For Fowler, 9Galaxy is “essential for the future of the industry” because it creates a “link between machine intelligence and efficiency”.

“It is the benchmark for trading TV in Australia and we can see the future of it in how we trade, not only across demographics but also across biographics and even across client first-party data.”

‘Nine is far ahead of the pack in automation’: PHD
For PHD, the experience of using 9Galaxy has been “seamless and so easy”, Lucy Formosa Morgan, chief investment officer at the media agency said. “We couldn’t fault the process at all,” she said.

“We’ve had a project manager on our side working really closely with the 9Galaxy automation team. We’ve done a lot of non-financial testing while running concurrently live buys, same brief, so we could compare the results, and from there we were able to tweak the briefing process and ensure there were no bugs or hiccups along the way.

“That non-financial testing for us has been brilliant, the linchpin in driving the take-up across the agency.”

9Galaxy has saved traders at PHD a lot of time, Formosa Morgan said.

“In terms of how valuable it is to have guaranteed audience, I cannot begin to tell you the benefits to the agency. The amount of time the guys waste having to go back and forth chasing make goods is ridiculous, so having the guaranteed audience, the guaranteed CPMs on 9Galaxy, saves us so much time on the digital channels.”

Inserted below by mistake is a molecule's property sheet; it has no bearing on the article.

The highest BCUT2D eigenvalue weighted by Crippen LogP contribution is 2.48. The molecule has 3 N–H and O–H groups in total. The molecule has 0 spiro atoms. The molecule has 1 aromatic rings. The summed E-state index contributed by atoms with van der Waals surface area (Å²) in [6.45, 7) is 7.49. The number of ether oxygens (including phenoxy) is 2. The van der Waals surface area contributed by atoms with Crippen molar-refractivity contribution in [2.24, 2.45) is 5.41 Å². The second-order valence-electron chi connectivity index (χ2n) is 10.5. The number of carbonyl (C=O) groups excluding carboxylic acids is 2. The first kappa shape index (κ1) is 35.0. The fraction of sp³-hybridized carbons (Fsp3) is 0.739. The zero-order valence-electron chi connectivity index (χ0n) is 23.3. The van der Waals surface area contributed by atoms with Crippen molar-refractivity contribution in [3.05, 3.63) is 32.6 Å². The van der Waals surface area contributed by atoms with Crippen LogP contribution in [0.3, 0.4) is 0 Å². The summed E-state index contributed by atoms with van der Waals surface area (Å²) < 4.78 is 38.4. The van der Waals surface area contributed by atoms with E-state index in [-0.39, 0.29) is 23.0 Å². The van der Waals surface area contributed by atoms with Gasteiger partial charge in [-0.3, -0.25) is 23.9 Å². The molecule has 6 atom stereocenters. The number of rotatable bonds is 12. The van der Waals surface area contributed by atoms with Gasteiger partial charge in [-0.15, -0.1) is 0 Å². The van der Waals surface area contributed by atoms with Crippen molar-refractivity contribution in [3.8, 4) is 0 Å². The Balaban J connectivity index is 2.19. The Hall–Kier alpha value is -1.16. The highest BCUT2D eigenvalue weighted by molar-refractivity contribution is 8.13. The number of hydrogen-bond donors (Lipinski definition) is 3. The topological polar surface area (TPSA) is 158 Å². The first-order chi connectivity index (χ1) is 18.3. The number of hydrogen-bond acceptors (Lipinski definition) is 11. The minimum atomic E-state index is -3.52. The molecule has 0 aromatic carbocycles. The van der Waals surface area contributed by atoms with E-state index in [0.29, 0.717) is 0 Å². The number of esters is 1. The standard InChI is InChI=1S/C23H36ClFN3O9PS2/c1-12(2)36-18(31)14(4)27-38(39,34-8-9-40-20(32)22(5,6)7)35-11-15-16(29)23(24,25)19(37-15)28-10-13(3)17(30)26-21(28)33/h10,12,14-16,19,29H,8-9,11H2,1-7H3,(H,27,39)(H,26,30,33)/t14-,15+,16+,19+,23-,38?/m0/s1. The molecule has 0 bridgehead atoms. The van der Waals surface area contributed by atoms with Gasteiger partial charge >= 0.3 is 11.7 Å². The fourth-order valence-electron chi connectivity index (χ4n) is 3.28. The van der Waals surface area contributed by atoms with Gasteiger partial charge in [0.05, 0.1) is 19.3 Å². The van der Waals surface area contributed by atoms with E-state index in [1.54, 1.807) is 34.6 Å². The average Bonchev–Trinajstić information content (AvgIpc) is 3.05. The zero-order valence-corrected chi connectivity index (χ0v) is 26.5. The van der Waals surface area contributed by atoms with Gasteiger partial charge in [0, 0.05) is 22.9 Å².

PHD has had no issues using 9Galaxy and Formosa Morgan said it is delivering what they need from a reach perspective. “We’re hitting goals,” she said.

Formosa Morgan is confident that automation will become more significant for PHD in 2019.

“I don’t believe it will be for every single client, but for those clients where it does work, yes, we’ll be rolling it out across the agency more and more over the next year,” she said.

“I believe Nine, for a free-to-air network, is far ahead of the pack with an automation process.”

‘Delivering an audience without the need of make goods is a dream’: Avenue C
“9Galaxy has given Avenue C peace of mind when buying,” says Daniel Cutrone, Avenue C director.

“It gives us the confidence to deliver to our clients’ objectives. Never before have we been able to deliver against an audience in a week and this platform enables us to do just that.

“Audiences can be quite volatile, and this gives us the ease to be able to lock in the audiences in that week and deliver in full.”

Cutrone says the 9Galaxy platform gives media buyers “all the quality programming for our business you would expect out of a major network”.